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The other carbon dioxide problem

Greg Studen  |  02/04/09 @ 2:50pm

We are all well aware of the dangers of global warming posed by growing concentrations of carbon dioxide in the atmosphere. In response to the threat, we have embarked on a great international effort to limit the burning of fossil fuels before warming has caused irreversible harm to ecosystems and to our human civilization.

Now evidence is mounting of another danger posed by high atmospheric levels of CO2. Scientists have been noticing that the oceans are becoming more acidic-alarmingly so. The chemistry of this phenomenon is well understood. Simply put, CO2 dissolves in ocean waters and forms a weak acid. As the amount of CO2 grows in the atmosphere, more of it dissolves and steadily increases the acidity of seawater. A good review article in Science Daily discusses the extent of the problem and the damage that it is causing to ocean ecosystems.

The countless marine organisms that build their shells from calcium carbonate cannot function properly in more acidic waters, which cause their skeletons to literally dissolve. The impact on the oceans could be devastating, with potential loss of corals as well as micro-organisms that form the basis of ocean food chains. Increasing acidity will also limit the oceans' ability to absorb additional CO2 from the atmosphere, which will make it harder to control global warming.

Last October a group of leading ocean and atmospheric scientists met in Monaco under the auspices of the Intergovernmental Oceanographic Commission to review the current situation and prospects concerning ocean acidification. Their report, issued on January 30, 2009, as the Monaco Declaration, is a sober warning about the increasing danger to marine resources. The Declaration has been approved by 155 scientists from 26 countries. The text can be found on the Ocean Acidification Network website. Here is their capsule assessment of the risks:

"Ocean acidification could affect marine food webs and lead to substantial changes in commercial fish stocks, threatening protein supply and food security for millions of people as well as the multi-billion dollar fishing industry. Coral reefs provide fish habitat, generate billions of dollars annually in tourism, protect shorelines from erosion and flooding, and provide the foundation for tremendous biodiversity, equivalent to that found in tropical rain forests. Yet by mid-century, ocean acidification may render most regions chemically inhospitable to coral reefs. These and other acidification-related changes could affect a wealth of marine goods and services, such as our ability to use the ocean to manage waste, to provide chemicals to make new medicines, and to benefit from its natural capacity to regulate climate."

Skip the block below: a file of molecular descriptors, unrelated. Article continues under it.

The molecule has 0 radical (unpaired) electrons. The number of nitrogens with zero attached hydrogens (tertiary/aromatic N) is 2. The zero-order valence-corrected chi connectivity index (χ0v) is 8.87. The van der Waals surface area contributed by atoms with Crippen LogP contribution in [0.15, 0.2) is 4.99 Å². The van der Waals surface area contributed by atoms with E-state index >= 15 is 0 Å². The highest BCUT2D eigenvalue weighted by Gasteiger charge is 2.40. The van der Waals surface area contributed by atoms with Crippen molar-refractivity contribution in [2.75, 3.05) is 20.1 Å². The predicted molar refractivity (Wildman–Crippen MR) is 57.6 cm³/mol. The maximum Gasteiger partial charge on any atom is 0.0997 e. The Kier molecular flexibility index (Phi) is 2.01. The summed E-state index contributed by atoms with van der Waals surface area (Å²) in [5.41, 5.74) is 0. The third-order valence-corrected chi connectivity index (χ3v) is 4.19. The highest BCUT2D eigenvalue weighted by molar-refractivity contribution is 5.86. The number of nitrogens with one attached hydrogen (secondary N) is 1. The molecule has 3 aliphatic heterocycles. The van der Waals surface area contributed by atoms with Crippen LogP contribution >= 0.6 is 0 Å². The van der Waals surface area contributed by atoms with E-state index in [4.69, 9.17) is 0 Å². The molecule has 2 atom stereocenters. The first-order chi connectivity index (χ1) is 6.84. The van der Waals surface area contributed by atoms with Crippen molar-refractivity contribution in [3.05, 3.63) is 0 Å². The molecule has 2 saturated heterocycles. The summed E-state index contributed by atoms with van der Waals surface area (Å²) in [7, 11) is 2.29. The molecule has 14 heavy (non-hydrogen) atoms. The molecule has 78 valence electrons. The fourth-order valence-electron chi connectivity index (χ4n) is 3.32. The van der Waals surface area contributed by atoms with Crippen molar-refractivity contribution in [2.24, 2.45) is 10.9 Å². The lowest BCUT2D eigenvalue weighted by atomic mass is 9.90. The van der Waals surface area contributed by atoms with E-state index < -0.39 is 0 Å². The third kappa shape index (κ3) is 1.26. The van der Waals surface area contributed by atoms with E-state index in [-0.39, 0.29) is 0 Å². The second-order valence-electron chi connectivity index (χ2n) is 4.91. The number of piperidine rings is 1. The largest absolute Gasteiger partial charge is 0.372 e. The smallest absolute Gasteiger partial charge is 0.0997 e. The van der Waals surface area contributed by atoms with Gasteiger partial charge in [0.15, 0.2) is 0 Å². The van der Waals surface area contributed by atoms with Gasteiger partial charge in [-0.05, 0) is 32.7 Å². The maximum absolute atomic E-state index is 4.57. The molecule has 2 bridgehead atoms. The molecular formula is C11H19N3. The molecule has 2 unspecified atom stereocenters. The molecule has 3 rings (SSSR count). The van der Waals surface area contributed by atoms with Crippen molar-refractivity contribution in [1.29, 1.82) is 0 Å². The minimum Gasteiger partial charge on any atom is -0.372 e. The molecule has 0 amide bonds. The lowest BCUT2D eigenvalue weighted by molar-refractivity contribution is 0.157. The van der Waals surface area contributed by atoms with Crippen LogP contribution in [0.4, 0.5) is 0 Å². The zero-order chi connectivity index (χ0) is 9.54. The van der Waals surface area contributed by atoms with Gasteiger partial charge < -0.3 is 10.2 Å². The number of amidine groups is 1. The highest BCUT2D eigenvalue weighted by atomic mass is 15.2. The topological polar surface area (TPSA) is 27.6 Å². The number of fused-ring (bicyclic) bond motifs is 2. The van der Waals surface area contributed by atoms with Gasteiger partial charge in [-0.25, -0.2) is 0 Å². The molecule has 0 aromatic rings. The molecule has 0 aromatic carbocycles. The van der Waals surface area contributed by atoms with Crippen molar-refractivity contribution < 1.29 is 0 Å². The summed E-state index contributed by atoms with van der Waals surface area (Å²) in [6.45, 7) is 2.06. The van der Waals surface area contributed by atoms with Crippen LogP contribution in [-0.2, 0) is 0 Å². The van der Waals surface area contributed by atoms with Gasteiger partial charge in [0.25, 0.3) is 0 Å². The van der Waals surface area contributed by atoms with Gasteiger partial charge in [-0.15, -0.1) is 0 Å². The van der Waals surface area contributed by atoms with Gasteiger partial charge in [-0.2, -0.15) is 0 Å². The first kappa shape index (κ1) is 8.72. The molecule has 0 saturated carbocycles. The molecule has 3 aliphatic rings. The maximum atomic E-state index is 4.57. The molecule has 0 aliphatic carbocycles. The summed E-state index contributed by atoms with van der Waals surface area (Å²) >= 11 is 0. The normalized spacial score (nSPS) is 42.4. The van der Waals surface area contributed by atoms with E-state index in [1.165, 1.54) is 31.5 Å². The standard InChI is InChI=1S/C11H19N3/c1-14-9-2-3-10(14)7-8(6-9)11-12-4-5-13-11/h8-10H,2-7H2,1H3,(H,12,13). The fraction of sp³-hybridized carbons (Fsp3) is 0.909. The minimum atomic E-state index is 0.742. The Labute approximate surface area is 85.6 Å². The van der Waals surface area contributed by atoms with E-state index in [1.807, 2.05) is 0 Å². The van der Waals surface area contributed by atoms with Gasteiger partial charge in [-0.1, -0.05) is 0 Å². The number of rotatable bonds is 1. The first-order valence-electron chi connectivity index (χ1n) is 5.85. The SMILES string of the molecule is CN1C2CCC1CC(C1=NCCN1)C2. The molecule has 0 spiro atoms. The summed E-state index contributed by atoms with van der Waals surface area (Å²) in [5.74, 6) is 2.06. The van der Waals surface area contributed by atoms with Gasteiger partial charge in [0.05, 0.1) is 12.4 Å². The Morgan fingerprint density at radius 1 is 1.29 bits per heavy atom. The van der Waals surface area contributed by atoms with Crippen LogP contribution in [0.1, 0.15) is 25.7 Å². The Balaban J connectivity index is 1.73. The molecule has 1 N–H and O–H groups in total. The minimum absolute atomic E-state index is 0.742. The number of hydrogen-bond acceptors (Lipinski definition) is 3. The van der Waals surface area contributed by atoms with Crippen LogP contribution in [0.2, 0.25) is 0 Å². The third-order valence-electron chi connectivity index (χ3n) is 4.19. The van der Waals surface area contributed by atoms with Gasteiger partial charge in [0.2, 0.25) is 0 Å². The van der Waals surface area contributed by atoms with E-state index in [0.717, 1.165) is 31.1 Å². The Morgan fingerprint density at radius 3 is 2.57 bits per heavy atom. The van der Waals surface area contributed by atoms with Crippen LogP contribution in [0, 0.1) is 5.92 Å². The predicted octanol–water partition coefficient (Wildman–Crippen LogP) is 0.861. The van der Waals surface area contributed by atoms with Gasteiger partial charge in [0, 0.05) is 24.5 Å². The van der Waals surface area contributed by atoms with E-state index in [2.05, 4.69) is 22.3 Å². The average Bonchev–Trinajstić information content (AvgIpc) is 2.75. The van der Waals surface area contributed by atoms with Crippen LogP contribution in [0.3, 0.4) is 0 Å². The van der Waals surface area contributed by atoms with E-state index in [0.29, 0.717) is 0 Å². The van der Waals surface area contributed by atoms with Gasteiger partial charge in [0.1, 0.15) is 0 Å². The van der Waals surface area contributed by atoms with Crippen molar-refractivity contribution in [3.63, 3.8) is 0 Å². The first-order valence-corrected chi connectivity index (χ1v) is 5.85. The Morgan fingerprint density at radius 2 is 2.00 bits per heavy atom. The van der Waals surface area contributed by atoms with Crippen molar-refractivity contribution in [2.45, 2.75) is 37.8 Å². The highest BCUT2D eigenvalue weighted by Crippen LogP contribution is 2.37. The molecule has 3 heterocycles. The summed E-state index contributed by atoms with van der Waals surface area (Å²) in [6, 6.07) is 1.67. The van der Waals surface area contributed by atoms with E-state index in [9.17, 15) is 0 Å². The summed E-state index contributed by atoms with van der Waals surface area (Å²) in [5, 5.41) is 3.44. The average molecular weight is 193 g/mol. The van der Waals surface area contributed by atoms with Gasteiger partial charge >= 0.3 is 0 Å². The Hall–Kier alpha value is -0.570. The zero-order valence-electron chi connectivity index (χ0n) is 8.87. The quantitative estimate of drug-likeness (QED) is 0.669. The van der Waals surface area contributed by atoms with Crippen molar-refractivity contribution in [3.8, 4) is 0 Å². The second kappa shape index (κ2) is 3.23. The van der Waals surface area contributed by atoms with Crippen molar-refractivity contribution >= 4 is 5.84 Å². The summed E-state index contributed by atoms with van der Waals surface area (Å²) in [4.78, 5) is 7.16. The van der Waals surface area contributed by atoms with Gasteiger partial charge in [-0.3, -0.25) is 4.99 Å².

The Monaco scientists call on policy makers to take the initiative to "prevent severe damages from ocean acidification by developing ambitious, urgent plans to cut emissions [of carbon dioxide] drastically." They further state: "To stay below an atmospheric CO2 level of about 550 ppm, the current increase in total CO2 emissions of 3% per year must be reversed by 2020. Even steeper reductions will be needed to keep most polar waters from becoming corrosive to the shells of key marine species and to maintain favourable conditions for coral growth."

Current CO2 levels in the atmosphere are approximately 385 ppm. Most scientists believe that we must limit CO2 to a maximum of 450 ppm to avoid a very high chance of warming levels about 2 degrees C., which is assumed to be the maximum that could be tolerated without catastrophic damages. (Some scientists believe that even lower levels of CO2, below 385 ppm, are required.) As the Monaco Declaration concludes,

"[Ocean acidification] is the other CO2 problem that must be grappled with alongside climate change. Reining in this double threat, caused by our dependence on fossil fuels, is the challenge of the century."

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